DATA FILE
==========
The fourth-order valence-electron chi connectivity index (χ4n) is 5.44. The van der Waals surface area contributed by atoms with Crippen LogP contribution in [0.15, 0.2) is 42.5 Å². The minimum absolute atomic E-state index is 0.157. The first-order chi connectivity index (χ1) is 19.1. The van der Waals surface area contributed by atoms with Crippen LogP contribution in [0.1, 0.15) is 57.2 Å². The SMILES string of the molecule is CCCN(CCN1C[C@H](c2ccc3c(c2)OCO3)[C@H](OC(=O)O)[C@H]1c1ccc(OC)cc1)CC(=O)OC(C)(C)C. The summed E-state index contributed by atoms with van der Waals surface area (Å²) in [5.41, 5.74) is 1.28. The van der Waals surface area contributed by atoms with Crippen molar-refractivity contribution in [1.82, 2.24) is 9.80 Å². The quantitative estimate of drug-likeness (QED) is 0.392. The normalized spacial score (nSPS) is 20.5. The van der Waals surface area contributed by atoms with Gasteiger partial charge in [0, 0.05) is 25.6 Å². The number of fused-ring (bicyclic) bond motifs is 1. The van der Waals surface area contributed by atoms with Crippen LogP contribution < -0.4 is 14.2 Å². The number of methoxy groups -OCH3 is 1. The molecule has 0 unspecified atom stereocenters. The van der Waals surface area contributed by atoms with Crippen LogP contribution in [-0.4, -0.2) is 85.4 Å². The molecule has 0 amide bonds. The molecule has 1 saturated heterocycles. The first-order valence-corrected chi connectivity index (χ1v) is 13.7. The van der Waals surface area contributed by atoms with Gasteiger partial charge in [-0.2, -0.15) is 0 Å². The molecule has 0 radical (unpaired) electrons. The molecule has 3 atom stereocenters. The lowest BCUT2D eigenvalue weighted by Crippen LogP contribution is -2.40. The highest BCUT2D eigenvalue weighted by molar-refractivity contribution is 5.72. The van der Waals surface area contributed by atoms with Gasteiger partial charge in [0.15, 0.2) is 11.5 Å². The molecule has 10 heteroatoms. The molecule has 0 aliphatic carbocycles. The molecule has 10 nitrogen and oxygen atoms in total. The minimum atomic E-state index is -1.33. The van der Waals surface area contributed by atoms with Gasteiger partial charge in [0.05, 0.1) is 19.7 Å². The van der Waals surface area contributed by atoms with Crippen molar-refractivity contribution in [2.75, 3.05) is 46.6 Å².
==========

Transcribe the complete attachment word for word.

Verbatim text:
The fourth-order valence-electron chi connectivity index (χ4n) is 5.44. The van der Waals surface area contributed by atoms with Crippen LogP contribution in [0.15, 0.2) is 42.5 Å². The minimum absolute atomic E-state index is 0.157. The first-order chi connectivity index (χ1) is 19.1. The van der Waals surface area contributed by atoms with Crippen LogP contribution in [0.1, 0.15) is 57.2 Å². The SMILES string of the molecule is CCCN(CCN1C[C@H](c2ccc3c(c2)OCO3)[C@H](OC(=O)O)[C@H]1c1ccc(OC)cc1)CC(=O)OC(C)(C)C. The summed E-state index contributed by atoms with van der Waals surface area (Å²) in [5.41, 5.74) is 1.28. The van der Waals surface area contributed by atoms with Crippen molar-refractivity contribution in [1.82, 2.24) is 9.80 Å². The quantitative estimate of drug-likeness (QED) is 0.392. The normalized spacial score (nSPS) is 20.5. The van der Waals surface area contributed by atoms with Gasteiger partial charge in [0, 0.05) is 25.6 Å². The number of fused-ring (bicyclic) bond motifs is 1. The van der Waals surface area contributed by atoms with Crippen LogP contribution < -0.4 is 14.2 Å². The number of methoxy groups -OCH3 is 1. The molecule has 0 unspecified atom stereocenters. The van der Waals surface area contributed by atoms with Crippen LogP contribution in [-0.4, -0.2) is 85.4 Å². The molecule has 0 amide bonds. The molecule has 1 saturated heterocycles. The first-order valence-corrected chi connectivity index (χ1v) is 13.7. The van der Waals surface area contributed by atoms with Gasteiger partial charge in [-0.2, -0.15) is 0 Å². The molecule has 0 radical (unpaired) electrons. The molecule has 3 atom stereocenters. The lowest BCUT2D eigenvalue weighted by Crippen LogP contribution is -2.40. The highest BCUT2D eigenvalue weighted by molar-refractivity contribution is 5.72. The van der Waals surface area contributed by atoms with Gasteiger partial charge in [0.15, 0.2) is 11.5 Å². The molecule has 10 heteroatoms. The molecule has 0 aliphatic carbocycles. The molecule has 10 nitrogen and oxygen atoms in total. The minimum atomic E-state index is -1.33. The van der Waals surface area contributed by atoms with Gasteiger partial charge in [0.05, 0.1) is 19.7 Å². The van der Waals surface area contributed by atoms with Crippen molar-refractivity contribution in [2.75, 3.05) is 46.6 Å².